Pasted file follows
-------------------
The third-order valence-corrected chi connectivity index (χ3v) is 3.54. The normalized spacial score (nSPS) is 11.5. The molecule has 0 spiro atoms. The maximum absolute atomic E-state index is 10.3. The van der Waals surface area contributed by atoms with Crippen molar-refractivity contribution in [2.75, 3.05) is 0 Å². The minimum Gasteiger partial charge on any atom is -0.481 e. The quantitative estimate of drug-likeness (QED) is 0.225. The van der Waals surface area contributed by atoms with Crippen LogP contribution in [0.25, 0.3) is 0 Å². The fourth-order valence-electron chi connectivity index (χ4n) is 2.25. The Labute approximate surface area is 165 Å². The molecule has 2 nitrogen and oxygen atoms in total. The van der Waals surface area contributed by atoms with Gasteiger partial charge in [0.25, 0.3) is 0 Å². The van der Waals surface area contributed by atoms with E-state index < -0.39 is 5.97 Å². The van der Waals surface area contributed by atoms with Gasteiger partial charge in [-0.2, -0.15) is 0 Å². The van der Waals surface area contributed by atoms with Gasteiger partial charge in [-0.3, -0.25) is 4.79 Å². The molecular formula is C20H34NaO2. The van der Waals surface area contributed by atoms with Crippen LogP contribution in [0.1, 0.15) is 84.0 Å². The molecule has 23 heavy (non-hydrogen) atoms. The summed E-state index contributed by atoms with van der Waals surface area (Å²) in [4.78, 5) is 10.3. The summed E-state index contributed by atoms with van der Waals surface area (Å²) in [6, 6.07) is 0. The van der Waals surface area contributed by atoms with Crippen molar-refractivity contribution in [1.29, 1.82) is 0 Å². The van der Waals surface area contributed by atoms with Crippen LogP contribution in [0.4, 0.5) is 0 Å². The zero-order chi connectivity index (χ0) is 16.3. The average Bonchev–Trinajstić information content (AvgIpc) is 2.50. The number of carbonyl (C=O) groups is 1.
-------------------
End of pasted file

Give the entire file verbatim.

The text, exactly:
The third-order valence-corrected chi connectivity index (χ3v) is 3.54. The normalized spacial score (nSPS) is 11.5. The molecule has 0 spiro atoms. The maximum absolute atomic E-state index is 10.3. The van der Waals surface area contributed by atoms with Crippen molar-refractivity contribution in [2.75, 3.05) is 0 Å². The minimum Gasteiger partial charge on any atom is -0.481 e. The quantitative estimate of drug-likeness (QED) is 0.225. The van der Waals surface area contributed by atoms with Crippen LogP contribution in [0.25, 0.3) is 0 Å². The fourth-order valence-electron chi connectivity index (χ4n) is 2.25. The Labute approximate surface area is 165 Å². The molecule has 2 nitrogen and oxygen atoms in total. The van der Waals surface area contributed by atoms with Gasteiger partial charge in [0.25, 0.3) is 0 Å². The van der Waals surface area contributed by atoms with E-state index < -0.39 is 5.97 Å². The van der Waals surface area contributed by atoms with Gasteiger partial charge in [-0.2, -0.15) is 0 Å². The van der Waals surface area contributed by atoms with Gasteiger partial charge in [-0.3, -0.25) is 4.79 Å². The molecular formula is C20H34NaO2. The van der Waals surface area contributed by atoms with Crippen LogP contribution in [0.1, 0.15) is 84.0 Å². The molecule has 23 heavy (non-hydrogen) atoms. The summed E-state index contributed by atoms with van der Waals surface area (Å²) in [4.78, 5) is 10.3. The summed E-state index contributed by atoms with van der Waals surface area (Å²) in [6, 6.07) is 0. The van der Waals surface area contributed by atoms with Crippen molar-refractivity contribution in [1.29, 1.82) is 0 Å². The van der Waals surface area contributed by atoms with Crippen LogP contribution in [0.4, 0.5) is 0 Å². The zero-order chi connectivity index (χ0) is 16.3. The average Bonchev–Trinajstić information content (AvgIpc) is 2.50. The number of carbonyl (C=O) groups is 1.